Is gonna spy
To see if reindeer really know how to fly…
So I’m offering this simple phrase
To kids from one to ninety-two…
Although it’s been said
Many times, many ways
Merry Christmas
Merry Christmas
Merry Christmas, to you
Merry Christmas

The Christmas Song” (commonly subtitled “Chestnuts Roasting on an Open Fire” or, as it was originally subtitled, “Merry Christmas to You) was written in 1945 by Bob Wells and Mel Tormé.
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Lemon Risotto Cakes

Lemon Risotto Cakes with Fresh Basil, Mozzarella, Toasted Pine Nuts and Diced Fresh Tomato Brushetta

Seasoned Chef Recipes

Seasoned Chef Recipes

I am always looking for a beautiful light starch to accompany a great piece of meat or fish. Risotto is just that starch. Although it appears easy to prepare, risotto takes time, patience and an eventual mastery in how much broth to use in making this creamy moist side dish.  Trust me, it’s worth the time and effort to make this northern Italian staple.

Parmesan cheese, mushroom, truffle and lemon risotto are a few varieties of risotto commonly found in markets. Depending on the risotto flavor, each variety is cooked in a vegetable or chicken broth.

The recipe for these risotto cakes can be prepared ahead of time and warmed when ready to serve which makes them a great catering option for holidays and parties. The recipe below makes 12 cakes.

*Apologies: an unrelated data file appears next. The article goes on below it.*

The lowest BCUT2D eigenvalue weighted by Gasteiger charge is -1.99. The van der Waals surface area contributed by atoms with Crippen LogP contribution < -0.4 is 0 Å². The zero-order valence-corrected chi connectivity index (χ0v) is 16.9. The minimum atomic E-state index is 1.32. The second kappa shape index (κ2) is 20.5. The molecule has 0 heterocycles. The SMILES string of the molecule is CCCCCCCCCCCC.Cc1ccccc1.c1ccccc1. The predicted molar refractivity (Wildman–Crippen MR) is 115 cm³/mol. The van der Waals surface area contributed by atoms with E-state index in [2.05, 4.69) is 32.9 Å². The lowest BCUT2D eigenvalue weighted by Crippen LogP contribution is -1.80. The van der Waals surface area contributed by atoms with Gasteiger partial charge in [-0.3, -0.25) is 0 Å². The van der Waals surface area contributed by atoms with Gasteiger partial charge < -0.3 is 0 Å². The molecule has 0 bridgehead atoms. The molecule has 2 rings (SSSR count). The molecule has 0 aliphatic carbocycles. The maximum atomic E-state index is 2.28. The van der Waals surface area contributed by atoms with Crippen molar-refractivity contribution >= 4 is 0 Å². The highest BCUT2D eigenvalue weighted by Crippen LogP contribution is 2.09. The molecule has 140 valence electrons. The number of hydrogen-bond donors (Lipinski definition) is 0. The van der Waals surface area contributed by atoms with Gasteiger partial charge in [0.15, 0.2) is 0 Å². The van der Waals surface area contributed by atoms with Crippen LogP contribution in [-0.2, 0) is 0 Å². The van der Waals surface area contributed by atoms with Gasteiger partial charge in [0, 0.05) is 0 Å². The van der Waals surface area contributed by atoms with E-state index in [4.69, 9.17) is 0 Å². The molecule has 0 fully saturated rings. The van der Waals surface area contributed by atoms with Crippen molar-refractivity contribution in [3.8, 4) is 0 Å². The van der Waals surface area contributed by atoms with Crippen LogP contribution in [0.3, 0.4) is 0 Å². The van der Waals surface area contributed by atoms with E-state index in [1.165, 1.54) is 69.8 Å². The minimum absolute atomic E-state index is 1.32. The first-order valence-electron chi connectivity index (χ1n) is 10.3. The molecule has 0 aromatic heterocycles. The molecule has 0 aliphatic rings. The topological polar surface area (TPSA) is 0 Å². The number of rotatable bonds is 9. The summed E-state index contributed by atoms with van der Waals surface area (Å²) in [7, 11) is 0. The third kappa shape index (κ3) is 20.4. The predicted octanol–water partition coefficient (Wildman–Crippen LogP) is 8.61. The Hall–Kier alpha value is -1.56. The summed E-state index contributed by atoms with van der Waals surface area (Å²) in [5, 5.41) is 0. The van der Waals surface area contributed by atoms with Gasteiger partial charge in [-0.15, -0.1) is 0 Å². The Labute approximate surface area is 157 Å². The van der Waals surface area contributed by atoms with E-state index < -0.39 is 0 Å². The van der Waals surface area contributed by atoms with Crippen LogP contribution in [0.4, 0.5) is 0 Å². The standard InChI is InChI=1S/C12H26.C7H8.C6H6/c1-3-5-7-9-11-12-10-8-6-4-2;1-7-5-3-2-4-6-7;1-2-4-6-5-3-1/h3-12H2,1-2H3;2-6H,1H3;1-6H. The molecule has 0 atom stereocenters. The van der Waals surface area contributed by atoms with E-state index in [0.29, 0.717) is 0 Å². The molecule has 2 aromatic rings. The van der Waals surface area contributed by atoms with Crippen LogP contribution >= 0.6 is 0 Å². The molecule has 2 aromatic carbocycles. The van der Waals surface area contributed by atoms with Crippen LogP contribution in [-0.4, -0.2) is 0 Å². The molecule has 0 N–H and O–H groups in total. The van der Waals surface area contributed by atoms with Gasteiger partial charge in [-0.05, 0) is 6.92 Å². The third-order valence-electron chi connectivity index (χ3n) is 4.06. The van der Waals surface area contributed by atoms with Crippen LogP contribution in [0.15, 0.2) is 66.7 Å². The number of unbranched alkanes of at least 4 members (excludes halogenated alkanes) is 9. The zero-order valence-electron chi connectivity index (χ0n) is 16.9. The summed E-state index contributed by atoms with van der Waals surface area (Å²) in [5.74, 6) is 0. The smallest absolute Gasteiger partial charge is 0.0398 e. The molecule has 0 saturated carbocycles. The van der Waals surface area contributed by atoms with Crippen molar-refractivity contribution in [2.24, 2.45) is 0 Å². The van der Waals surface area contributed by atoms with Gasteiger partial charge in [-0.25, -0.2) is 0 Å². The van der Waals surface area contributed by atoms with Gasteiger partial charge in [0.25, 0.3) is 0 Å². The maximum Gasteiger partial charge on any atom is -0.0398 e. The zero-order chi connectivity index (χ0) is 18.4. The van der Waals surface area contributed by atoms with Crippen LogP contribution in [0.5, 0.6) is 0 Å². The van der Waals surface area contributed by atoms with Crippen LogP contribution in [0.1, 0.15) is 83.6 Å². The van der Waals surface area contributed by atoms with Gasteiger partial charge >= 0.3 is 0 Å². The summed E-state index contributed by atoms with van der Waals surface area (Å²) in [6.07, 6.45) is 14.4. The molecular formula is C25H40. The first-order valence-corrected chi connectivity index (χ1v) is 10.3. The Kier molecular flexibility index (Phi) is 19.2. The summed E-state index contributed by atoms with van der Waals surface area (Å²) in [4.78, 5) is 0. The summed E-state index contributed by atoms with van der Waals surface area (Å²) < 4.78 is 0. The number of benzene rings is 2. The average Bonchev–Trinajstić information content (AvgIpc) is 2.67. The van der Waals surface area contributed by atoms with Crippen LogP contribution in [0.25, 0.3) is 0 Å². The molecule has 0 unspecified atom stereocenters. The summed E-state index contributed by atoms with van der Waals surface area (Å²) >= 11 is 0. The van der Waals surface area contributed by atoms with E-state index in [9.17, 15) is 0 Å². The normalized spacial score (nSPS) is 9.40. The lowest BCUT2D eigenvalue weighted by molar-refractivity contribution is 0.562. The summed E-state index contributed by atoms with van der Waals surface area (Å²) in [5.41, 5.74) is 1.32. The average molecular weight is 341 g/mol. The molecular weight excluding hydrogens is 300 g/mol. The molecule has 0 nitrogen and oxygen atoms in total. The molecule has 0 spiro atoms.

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INGREDIENTS:

A box of Risotto – I prefer Vita Verde Tuscan Country Milanese Risotto – 10.5 oz.

One onion diced and sautéed in olive oil

Chicken bouillon

4 fragrant fresh lemons

For décor, basil leaves, pignoli nuts, brushetta diced tomato, balsamic glaze and small mozzarella balls

RECIPE:                                                              

Dice and sauté the onion in olive oil. Add salt, pepper and a little paprika to brown the onion. Set aside.

Cut lemons in half. Juice the lemons.  Add lemon juice to the water so that package directions for the water liquid remain the same.  (Another words, I substitute some of the water with the fresh lemon juice).

Prepare Risotto according to package directions. Add onion to the bouillon and water mixture.

Cover and cook on medium heat 15 – 18 minutes.

Make sure the risotto does not lose moisture during the cooking process. If it does, then slightly lower the heat and add a little more water.

Let risotto rest 3 – 5 minutes.

Spray a muffin tin with nonstick spray.

Fill the tins with risotto and bake in 350 degree oven for 20 minutes.

Let cool. Turn the risotto cakes upside down.

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FROM TUSCANY WITH LOVE: PICI PASTA

Moderate Recipes

Moderate Recipes

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Do you recall the first time that you ate spaghetti as a child?  If you were like me, then the answer would probably be NO. I was so young and sitting in a high chair that I cannot recall that memorable moment but I can tell you that I begged my mother, my grandmother and my aunt  to serve it to me plain, with a little butter and in (post high chair) time with some pecorino romano cheese. I did not want spaghetti sauce on my pasta. As I grew up into a young lady of 6 or 7 years, I would be adventurous and ask for sauce “on the side”.  I still do at times but there are moments today that can only be captured by a good bowl of Bolognese sauce.